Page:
Commentary: Why this Baptist pastor signed up his church for a PPP loan

  |  Source: Religion News Service

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(RNS)—I drove to our local bank this morning and dropped off our application for the Paycheck Protection Program, which is administered by the Small Business Administration to help businesses make payroll while their revenues decline significantly due to COVID-19.

Our business is a church.

I’m the pastor.

The rules for the Paycheck Protection Program allow nonprofit organizations—including churches like ours—to apply for these loans. I must admit I am not completely comfortable with that. As a Baptist pastor, I belong to a tradition rooted in a deep skepticism of government entanglement with religion, especially government funding for clergy salaries.

Baptists on government money

The First Baptist Church in America was founded in 1638 in Providence, R.I., by the fiery Puritan minister Roger Williams. One of the most enduring parts of Williams’ theology was a strict separation of church and state. In fact, when Thomas Jefferson famously wrote to the Danbury Baptists about “a wall of separation,” he was paraphrasing Williams’ language two centuries earlier when Williams advocated for a “hedge or wall of Separation between the Garden of the Church and the Wildernes of the world.”

Today, our Baptist church, which was founded in part on the separation of church and state, is applying for taxpayer dollars to pay my salary and that of our part-time secretary. Williams might not approve.

Russell Moore, president of the Ethics and Religious Liberty Commission for the Southern Baptist Convention, on the other hand, believes the loans are acceptable for Baptist churches. He stated recently that he saw no theological or legal issues with churches applying for funds under the Paycheck Protection Program. His logic was local banks—rather than the government—are providing the money for loans, which are backed by the Small Business Administration.

Still, Moore must know almost all of these loans will be forgiven in the near future—meaning any loans to churches will, in effect, become government grants for religious purposes.

My church and government money

When the idea came up for our church to apply for the program, I approached the congregation’s leadership with some trepidation. I didn’t know how many of them would support our putting in an application. We are a small church now—just 20 active members—but once had pews filled with some of the upper crust of our local community.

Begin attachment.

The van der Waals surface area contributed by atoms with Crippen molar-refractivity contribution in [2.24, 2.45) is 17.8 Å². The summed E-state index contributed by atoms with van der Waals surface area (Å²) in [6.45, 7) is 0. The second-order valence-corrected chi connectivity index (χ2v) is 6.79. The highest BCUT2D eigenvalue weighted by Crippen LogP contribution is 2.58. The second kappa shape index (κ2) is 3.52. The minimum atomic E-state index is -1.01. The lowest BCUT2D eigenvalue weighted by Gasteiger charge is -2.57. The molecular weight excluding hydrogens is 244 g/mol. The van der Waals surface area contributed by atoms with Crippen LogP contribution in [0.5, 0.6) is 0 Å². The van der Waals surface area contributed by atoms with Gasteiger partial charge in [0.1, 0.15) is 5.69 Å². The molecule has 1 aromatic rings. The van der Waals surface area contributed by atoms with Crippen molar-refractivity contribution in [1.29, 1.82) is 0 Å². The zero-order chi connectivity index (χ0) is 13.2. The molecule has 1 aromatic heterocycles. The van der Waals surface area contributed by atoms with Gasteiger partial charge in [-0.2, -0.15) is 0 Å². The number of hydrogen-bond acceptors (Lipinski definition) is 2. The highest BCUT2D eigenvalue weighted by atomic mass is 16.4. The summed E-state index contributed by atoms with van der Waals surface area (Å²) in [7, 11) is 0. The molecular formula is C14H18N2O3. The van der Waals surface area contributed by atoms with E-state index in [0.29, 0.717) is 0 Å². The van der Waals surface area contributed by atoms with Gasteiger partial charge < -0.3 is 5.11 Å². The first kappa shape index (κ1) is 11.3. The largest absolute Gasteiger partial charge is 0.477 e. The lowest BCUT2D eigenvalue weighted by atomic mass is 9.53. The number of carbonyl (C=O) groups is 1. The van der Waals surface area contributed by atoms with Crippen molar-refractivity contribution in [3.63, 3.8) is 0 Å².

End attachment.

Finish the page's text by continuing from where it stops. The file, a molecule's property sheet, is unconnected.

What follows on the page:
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It’s a humbling position to be in.

We also have gone through some significant financial hardships as our membership has declined. In fact, just last year we gave our building away to a local Christian school. We just couldn’t afford the utilities, maintenance and insurance costs of a 15,000-square-foot facility any longer. Luckily, the school still allows us to worship there free of charge on Sundays.

Therefore, our request for a Small Business Administration loan is small—much less than $10,000.

For some reason, that seemed to matter to me and the pragmatic leaders of our small church community. We weren’t asking for a lot. Our overhead is incredibly low now—payroll, some funds to buy flowers for funerals, a bit of literature we buy for our shut-ins.

Other churches and government money

If the money doesn’t come through, we will find a way to make ends meet. But I worry about the bigger churches in our community. The ones carrying hefty mortgages, that have to make payroll for dozens of full-time staff members. They are being put in a terrible position.

There seems to be a cottage industry of people who look for egregious examples of pastors asking for money on television or online. While the angry mob focuses its ire on prosperity preachers who need a new private jet, many pastors making these appeals this week just want to make sure they don’t have to lay off the janitor or the part-time nursery worker.

Churches have bills, too. Can we just show those pastors a bit of grace in the coming days?

Twenty-two million people who had a job a month ago now are unemployed. The specific purpose of the Paycheck Protection Program is to keep people off the unemployment rolls. So, while I am well aware of the admonitions of Roger Williams about the government making the garden of God into a wilderness, I also teach public policy at the graduate level. I know all too well about how the laissez-faire position of the government during the Great Depression made everything worse.

Programs like the Paycheck Protection Program will clearly and objectively limit human suffering, an outcome all of us can agree is a worthy goal—regardless of religious conviction.

So we’ve applied for a loan and hope we get it. And if some of our neighboring churches applied, I hope they get it too.

And I pray Williams, if I ever meet him, will show us a little grace.

Ryan Burge is an American Baptist pastor and an assistant professor of political science at Eastern Illinois University. The views expressed are those solely of the author.

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